Why Keep Teacher Tenure?
By Craig Waddell
Over the past several years, a vast array of politicians, organizations, and individuals have shown grave concern over the academic decline of K-12 education in the U.S. Citing poor achievement compared to our peers internationally, an abysmal graduation rate, and the lack of basic skills among those who do graduate, critics place the blame on ineffective teaching.
Caught in the crosshairs of this debate is teacher tenure. The prevailing line of reasoning is that if tenure were abolished, bad teachers would be supplanted by more effective educators.
Many reformers say education should be handled “like a business.” So how do businesses and other professions attain excellence? The answer is: quality control. Quality control is a multifaceted approach aimed at defect prevention, detection, recall, and correction. The earlier a problem is detected, the cheaper it is to correct the defect, but no matter how stringent the quality control process is, some defective products invariably slip into the distribution cycle.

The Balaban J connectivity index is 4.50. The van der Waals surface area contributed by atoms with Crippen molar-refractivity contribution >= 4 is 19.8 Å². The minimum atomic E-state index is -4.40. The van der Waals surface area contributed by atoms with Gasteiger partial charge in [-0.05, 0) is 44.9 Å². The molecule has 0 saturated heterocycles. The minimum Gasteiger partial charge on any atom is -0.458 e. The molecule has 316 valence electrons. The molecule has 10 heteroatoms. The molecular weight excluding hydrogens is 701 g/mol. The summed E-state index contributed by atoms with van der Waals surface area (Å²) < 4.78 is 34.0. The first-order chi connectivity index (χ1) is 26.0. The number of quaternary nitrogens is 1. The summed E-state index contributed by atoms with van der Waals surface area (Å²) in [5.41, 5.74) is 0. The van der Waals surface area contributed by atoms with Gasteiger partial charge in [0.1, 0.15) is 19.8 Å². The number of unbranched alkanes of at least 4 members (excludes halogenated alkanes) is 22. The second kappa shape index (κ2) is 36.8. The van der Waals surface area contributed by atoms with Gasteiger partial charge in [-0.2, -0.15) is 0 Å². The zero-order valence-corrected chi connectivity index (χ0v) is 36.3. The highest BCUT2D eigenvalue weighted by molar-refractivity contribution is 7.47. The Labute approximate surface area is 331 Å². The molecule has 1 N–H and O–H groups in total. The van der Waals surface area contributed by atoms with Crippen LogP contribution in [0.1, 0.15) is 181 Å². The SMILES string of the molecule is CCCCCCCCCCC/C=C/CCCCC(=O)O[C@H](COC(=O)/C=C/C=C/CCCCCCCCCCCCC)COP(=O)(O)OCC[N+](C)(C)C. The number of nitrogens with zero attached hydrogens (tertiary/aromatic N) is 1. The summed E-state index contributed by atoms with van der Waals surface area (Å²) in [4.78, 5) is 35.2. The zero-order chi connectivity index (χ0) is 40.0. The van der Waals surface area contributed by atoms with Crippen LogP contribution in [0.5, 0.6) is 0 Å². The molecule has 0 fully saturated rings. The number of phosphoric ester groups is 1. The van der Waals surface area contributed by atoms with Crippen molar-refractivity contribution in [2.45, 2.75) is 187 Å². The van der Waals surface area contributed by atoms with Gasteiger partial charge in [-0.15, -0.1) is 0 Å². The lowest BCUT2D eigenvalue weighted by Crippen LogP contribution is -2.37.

When considering the problem of ineffective teachers, we must begin with the dichotomy of prevention vs. treatment. Manufacturing defects are prevented through quality control and treated through recalls and repairs; diseases are prevented through vaccinations and treated through prescriptions. Both preventions and treatments come in many varieties. Prevention is almost always preferred over treatment.
Using the prevention vs. treatment dichotomy, let’s dissect the rather nebulous term “bad teachers” into a set of attributes and consider various interventions. And then let’s look at tenure and see whether it should be taken away.
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